UK Case law: Victor Pisante & Others v George Logothetis & Others [2020] EWHC 3332 (Comm)

News & Insights 8 February 2021


Security for costs guidance

The claimants sued the defendants alleging that they have been fraudulently induced into certain investments. They claimed damages of about US$14 million. The defendants strongly denied the allegations...

Security for costs guidance

The claimants sued the defendants alleging that they have been fraudulently induced into certain investments. They claimed damages of about US$14 million. The defendants strongly denied the allegations and applied for security for costs against the claimants. 

Henshaw J granted the application and awarded the defendants security for costs, providing guidance on points to be considered when a security for costs application is considered:

1. When assessing the adequacy of a claimant’s assets, it is important to have regard not only to the existence of those assets but also their liquidity.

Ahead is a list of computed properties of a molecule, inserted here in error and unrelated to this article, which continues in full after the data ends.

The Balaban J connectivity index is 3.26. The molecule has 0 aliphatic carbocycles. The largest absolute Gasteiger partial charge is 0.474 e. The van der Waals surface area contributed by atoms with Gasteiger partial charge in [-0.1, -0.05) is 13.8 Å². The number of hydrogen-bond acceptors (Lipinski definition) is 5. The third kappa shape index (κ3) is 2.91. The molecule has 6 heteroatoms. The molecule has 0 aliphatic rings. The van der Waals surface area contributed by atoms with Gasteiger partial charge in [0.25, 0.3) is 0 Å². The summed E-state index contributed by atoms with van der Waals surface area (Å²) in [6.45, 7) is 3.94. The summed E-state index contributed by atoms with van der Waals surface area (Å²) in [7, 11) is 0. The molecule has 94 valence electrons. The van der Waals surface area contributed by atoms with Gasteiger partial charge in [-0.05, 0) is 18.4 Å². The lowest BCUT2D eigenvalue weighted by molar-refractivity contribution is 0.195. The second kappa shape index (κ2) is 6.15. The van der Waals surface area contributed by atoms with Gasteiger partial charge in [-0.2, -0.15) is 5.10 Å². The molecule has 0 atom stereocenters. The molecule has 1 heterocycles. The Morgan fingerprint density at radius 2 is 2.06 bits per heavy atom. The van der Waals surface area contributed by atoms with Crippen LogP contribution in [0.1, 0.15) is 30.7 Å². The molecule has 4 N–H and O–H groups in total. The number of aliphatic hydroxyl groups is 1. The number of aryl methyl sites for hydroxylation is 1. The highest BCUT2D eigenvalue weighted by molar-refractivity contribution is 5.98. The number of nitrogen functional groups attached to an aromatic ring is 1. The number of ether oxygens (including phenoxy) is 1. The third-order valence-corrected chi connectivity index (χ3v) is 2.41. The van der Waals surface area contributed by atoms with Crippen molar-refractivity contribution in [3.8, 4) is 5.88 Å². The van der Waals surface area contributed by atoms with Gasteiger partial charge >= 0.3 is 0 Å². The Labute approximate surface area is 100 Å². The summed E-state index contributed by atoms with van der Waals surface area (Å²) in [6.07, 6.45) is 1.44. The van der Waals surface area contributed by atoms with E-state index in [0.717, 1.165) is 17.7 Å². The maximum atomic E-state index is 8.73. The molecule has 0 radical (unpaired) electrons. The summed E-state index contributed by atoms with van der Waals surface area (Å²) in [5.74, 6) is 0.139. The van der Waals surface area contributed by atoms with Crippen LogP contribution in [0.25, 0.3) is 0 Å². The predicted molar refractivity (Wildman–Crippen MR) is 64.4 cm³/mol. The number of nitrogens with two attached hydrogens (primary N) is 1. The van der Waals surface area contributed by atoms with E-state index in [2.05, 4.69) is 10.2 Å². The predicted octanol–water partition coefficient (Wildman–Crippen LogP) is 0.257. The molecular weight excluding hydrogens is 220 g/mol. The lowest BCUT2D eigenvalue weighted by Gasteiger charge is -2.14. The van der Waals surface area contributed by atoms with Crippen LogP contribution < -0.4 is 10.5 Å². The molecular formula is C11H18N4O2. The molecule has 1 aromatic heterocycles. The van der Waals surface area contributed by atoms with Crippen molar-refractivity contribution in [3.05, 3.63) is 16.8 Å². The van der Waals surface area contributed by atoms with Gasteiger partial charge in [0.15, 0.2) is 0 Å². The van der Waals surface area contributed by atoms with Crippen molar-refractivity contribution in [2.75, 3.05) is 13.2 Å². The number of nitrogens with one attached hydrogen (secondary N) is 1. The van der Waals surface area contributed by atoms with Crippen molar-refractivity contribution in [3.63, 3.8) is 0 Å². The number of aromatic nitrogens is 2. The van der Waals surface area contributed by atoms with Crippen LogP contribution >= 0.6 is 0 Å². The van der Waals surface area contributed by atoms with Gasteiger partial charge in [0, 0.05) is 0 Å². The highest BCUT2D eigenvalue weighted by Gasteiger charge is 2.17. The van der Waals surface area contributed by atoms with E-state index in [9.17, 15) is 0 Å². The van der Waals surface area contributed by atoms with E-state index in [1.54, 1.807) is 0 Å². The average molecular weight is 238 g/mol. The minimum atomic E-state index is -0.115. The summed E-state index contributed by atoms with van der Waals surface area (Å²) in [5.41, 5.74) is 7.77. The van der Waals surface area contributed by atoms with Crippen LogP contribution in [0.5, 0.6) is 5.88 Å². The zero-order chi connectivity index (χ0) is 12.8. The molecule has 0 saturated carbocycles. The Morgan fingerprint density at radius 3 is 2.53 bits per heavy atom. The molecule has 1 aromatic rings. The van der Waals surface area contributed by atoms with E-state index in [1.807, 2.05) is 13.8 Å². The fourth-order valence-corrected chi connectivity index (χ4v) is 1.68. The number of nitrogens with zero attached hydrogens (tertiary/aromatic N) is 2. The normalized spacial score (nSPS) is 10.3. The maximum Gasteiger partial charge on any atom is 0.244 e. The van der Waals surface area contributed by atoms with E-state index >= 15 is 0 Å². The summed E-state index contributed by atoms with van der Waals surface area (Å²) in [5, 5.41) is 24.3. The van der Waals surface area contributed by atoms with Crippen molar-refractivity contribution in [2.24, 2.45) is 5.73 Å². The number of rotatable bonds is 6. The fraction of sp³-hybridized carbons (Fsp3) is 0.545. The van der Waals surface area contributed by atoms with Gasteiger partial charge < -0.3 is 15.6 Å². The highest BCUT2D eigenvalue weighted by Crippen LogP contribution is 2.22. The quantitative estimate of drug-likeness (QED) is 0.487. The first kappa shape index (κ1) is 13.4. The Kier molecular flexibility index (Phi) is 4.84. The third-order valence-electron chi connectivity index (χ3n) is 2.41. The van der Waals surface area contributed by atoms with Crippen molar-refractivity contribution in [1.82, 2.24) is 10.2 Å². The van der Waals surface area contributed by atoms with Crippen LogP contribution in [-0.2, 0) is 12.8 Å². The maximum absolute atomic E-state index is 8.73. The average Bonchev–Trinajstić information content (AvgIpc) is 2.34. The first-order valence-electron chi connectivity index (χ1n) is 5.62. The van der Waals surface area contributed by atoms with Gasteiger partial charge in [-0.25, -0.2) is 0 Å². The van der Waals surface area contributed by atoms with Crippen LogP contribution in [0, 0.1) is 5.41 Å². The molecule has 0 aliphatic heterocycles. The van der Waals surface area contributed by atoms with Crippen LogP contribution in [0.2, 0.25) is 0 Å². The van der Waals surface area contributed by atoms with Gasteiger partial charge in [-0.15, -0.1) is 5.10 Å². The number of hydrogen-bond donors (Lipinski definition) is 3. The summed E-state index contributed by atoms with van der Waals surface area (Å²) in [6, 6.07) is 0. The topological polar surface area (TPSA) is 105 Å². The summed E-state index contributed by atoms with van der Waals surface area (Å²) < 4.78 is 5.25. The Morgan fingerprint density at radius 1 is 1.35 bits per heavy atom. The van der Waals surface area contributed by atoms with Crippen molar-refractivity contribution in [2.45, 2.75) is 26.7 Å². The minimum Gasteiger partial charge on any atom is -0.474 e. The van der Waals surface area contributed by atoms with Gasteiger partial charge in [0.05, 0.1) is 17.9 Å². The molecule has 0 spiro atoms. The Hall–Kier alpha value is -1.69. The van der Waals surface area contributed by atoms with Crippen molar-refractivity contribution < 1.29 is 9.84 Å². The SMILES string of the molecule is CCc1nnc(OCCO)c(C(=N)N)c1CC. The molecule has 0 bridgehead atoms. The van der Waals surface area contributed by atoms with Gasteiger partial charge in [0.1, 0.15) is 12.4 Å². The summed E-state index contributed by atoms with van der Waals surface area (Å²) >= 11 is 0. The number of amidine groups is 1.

2. The claimant’s liabilities should also be taken into account. Even if the claimant appears to have sufficient assets to cover the likely costs, it is necessary to consider whether other creditors may have claims against these assets or these assets are subject to freezing or other orders. 

3. A claimant needs to be fully transparent about its asset position. Any lack of transparency will count against it in the assessment of its ability to pay a future costs order.

4. The assessment of whether a claimant will be able to pay a costs order should be a forward looking one, having regard to the likely position at the time a costs order may be made. 

5. Finally, in assessing whether a claimant’s residence abroad may give rise to obstacles to enforcement of any costs order, it is important to have regard to the difficulties which a defendant may have in identifying the claimant’s assets as a result of its residence.  Thus, if a company is registered in a country which does not require its companies to publish its accounts (such as the BVI), this fact may give rise to a complete obstacle to enforcement (so as to justify an order for security for costs) even if the assets (once located) could be enforced against in that jurisdiction.

Full commentary can be found here.

Category: Caselaw

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